Ohio's foreclosure bailout experiment failing
The state tried to combat the problem by designing a foreclosure prevention/bailout program. The plan: Sell $100 million in bonds to finance mortgages that would refinance borrowers out of higher-risk, troubled loans. But now that plan is failing. The state's Ohio Housing Finance Agency is now planning to sell just $25 million in municipal bonds.
The problem, according to Robert Connell, the agency's debt director: "We got a flood of early interest ... However, we found that an overwhelming number of those were beyond the point at which this program could be of any help." In other words, they were already at the point where foreclosure was inevitable or they had past credit problems that disqualified them.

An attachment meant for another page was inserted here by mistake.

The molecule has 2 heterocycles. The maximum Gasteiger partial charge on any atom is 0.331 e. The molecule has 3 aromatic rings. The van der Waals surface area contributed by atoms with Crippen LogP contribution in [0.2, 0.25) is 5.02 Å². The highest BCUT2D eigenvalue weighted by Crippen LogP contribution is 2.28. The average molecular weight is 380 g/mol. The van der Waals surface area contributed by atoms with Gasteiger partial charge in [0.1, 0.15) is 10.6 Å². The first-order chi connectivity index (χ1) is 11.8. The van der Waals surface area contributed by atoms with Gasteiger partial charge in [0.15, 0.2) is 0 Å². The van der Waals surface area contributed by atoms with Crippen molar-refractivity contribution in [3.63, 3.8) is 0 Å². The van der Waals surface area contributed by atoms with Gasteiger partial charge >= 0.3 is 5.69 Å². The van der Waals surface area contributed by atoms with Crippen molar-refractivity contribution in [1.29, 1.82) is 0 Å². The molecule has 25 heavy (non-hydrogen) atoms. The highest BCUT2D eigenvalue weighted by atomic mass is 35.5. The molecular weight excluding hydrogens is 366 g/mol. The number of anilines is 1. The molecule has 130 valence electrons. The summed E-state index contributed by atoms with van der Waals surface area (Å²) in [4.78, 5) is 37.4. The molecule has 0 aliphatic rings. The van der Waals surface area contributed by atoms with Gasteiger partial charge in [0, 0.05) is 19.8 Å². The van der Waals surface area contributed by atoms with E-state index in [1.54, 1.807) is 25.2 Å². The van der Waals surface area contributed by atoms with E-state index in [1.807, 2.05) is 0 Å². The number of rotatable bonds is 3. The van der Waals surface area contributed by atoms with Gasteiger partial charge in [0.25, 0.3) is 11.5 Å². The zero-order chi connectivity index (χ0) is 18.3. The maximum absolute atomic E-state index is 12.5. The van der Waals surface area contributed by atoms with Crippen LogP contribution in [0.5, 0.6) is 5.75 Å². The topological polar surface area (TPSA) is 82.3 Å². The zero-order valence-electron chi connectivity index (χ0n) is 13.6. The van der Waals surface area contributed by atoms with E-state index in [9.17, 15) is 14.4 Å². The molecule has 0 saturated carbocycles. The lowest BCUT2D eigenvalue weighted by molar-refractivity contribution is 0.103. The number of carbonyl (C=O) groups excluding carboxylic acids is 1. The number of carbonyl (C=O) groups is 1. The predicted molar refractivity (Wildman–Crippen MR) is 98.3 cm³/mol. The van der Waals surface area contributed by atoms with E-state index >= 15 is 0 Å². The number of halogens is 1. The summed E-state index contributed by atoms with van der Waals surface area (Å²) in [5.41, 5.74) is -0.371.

What does Ohio's program failure say about the nation's problem with bad loans? It's an unmitigated mess, that's what. The fact is, many borrowers are in homes they can't afford no matter what happens. They lied about their incomes and/or borrowed at very high debt-to-income ratios. That has left them with little financial breathing room.
Others paid too much for homes that are now worth less thousands of dollars less ... and that will likely stagnate or decline in value for some time. They have every economic incentive to walk away, take the credit hit, and try to get back into the market down the road. Sad. Very sad.